By Carey Camel
HAIRY motorbikers and sporty mountainbikers hug the curvy road like a well-loved woman but if you’re a motorist going to Gaucin, wear a seatbelt!
The ‘Camino de Gibraltar’, as the old road was known, was built by the Romans to provide access to Gibraltar and the sea from Ronda. And not a great deal seems to have changed, judging from the potholes.
But brave the long and winding road to this classic white village and your courage will be rewarded as you arrive in a picturesque pueblo which seems to collapse in on itself.
Colloquially referred to as ‘El Balcon de la Serrania’ (Balcony of the Serrania de Ronda), Gaucin has a foothold halfway into one of Andalucia’s most stunning mountain ranges.
Originally settled by the Romans and extended into a military fortification by the Moors, the village is rich in history. The Camino de Gibraltar, which runs through the village, made Gaucin a popular rest stop for Roman soldiers and, later, British artists such as David Roberts, a painter from the 19th century Romantic school.
However one of the most infamous historical dates that stands out in the minds of Gaucin natives today is the 1808 invasion of the French during the Napoleonic Wars.
A heavy loss was suffered by the mountain pueblo when the village was pillaged, and nearly all of its inhabitants murdered.
Gaucin was eventually reconquered by the Spanish in a triumphant battle that is re-enacted by the locals annually, wearing authentic French military uniforms.
Today Gaucin is more famous as one of Andalucia’s most sought-after chill-out destinations – an artists’ enclave full of character and charm.
If you’re looking for a relaxed holiday, away from the bright lights of the Costa del Sol, Gaucin is made to measure.
Ask Fatboy Slim and his wife Zoe Ball who have been a couple of times, ask Jamie Oliver, or the Sainsbury family who come every summer… and above all, ask Gordon Ramsay who has just spent a week filming a TV show in the town at Granada Divino restaurant.
Sleepy and slow-paced but not devoid of life, you only have to plug into the breathtaking views to recharge your batteries: a panorama encompassing the Rock of Gibraltar and Morocco on one side, and the sweeping valleys of the Ronda mountain range on the other.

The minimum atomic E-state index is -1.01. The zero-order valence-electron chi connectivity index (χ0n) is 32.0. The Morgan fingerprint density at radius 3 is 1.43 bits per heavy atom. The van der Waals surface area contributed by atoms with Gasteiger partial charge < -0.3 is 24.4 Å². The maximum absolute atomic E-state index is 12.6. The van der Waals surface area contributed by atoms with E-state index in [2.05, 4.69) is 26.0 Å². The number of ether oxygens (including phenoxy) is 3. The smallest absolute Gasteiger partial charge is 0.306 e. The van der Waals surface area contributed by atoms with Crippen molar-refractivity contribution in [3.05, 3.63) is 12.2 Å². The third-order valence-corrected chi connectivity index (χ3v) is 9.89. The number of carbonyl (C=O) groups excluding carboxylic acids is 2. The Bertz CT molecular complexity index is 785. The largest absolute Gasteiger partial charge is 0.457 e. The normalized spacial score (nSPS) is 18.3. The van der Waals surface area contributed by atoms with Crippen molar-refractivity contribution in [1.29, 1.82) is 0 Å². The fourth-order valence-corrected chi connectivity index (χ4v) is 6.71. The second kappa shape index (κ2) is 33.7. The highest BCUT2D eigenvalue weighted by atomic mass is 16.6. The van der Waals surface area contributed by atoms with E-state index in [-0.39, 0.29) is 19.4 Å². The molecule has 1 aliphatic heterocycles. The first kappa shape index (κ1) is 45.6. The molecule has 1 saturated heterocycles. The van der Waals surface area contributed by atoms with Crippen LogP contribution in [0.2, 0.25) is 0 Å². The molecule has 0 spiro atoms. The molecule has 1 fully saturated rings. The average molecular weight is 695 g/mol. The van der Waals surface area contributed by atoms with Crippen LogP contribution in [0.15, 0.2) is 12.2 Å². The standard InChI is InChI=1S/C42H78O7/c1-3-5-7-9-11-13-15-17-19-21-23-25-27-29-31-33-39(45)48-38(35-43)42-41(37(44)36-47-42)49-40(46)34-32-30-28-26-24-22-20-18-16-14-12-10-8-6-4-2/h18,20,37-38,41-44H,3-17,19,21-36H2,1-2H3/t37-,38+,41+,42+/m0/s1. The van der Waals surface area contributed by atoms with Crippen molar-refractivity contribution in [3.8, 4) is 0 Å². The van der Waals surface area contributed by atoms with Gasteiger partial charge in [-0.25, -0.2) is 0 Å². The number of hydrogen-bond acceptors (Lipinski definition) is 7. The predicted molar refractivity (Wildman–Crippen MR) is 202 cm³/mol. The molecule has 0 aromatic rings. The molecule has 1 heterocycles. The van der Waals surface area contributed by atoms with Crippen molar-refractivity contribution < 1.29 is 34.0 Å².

To appreciate these views at their best, strap on your walking shoes and get ready for some invigorating but very doable hikes along the old Camino de Gibraltar itself, following in Roman footsteps…
Finding the path is easy as it is very clearly sign-posted in the village. Just don’t forget your water bottle!
To see the valleys, pay a visit to the Castillo del Aguila (Eagle Castle), a Roman castle now in ruins that watches over Gaucin like a sentinel. It’s easy to find from the northern side of the village and well worth the trip.
Throw in the mountainside church and high-rise cemetery, and the adjoining history museum, for the complete experience.
If you just want to kick back and play lounge lizard, Gaucin can help with that too. Or at least, that’s according to one British couple holidaying in the village.
When asked what there was to do in Gaucin, their reply was succinct: “Sleep.”
But while, it can certainly be a quiet restful place for a break, you can also enjoy the buzz in summer hanging out at one of the pavement cafes.
Gaucin is bursting with personality, so hanging out in town is an entertainment. Excellent cafes, restaurants, shops and hotels are scattered throughout, and in summer the population of 2,000 inhabitants, grows manyfold.
Although distinctly Spanish, Gaucin also bears the hallmarks of an expat invasion.
As you browse the artisan shops and trendy clothing boutiques, look out for the hand-painted ceramic lizards that adorn the walls of almost every street.
These ‘salamandres,’ as they’re known, were created by a couple of locals as a marketing ploy to give Gaucin identity.
Though no one knows why the salamander was chosen, they became wildly popular (400 went up in total) through a competition among local artists to create the most original lizard.
On the subject of artists, the town has perhaps the most important collection of artists on the Costa del Sol, with dozens having studios in the town.
This all becomes abundantly clear when twice a year the group organise their Art Gaucin weekends during which they throw open their doors and sell dozens of paintings.
In between retail therapy and lizard spotting, make sure you seek out the centuries-old Fuente de los Seis Canos (Fountain of the Six Pipes). This historic attraction – dating back to 1628 – features six waterspouts, each fashioned into the shape of a different animal’s face. The water is potable and mountain cool, perfect for a mid-afternoon pick-me-up.
If all this peace and tranquility makes you restless, Gaucin has another great advantage: its proximity to Gibraltar, and Ronda, one of Europe’s most beautiful cities.
To ramp up the fun of a visit to Gaucin, try to plan your trip around one of the annual fiestas.
Gaucin holds a massive flamenco festival every summer, usually in the last week of July or the first of August. The ‘Festival Flamenco del Corcho Valle del Genal’ was only started in 1997 but has grown into a widely-anticipated event. And there are many more happenings throughout the year.
Best of all, despite its modern restaurants and thriving expat cottage industries selling everything from pottery and paintings to sculptures and hand-forged iron, Gaucin will give you a taste of a more authentic Andalucia, a glimpse of how it once was in the days of the old Camino de Gibraltar. Just belt up for the journey and enjoy!
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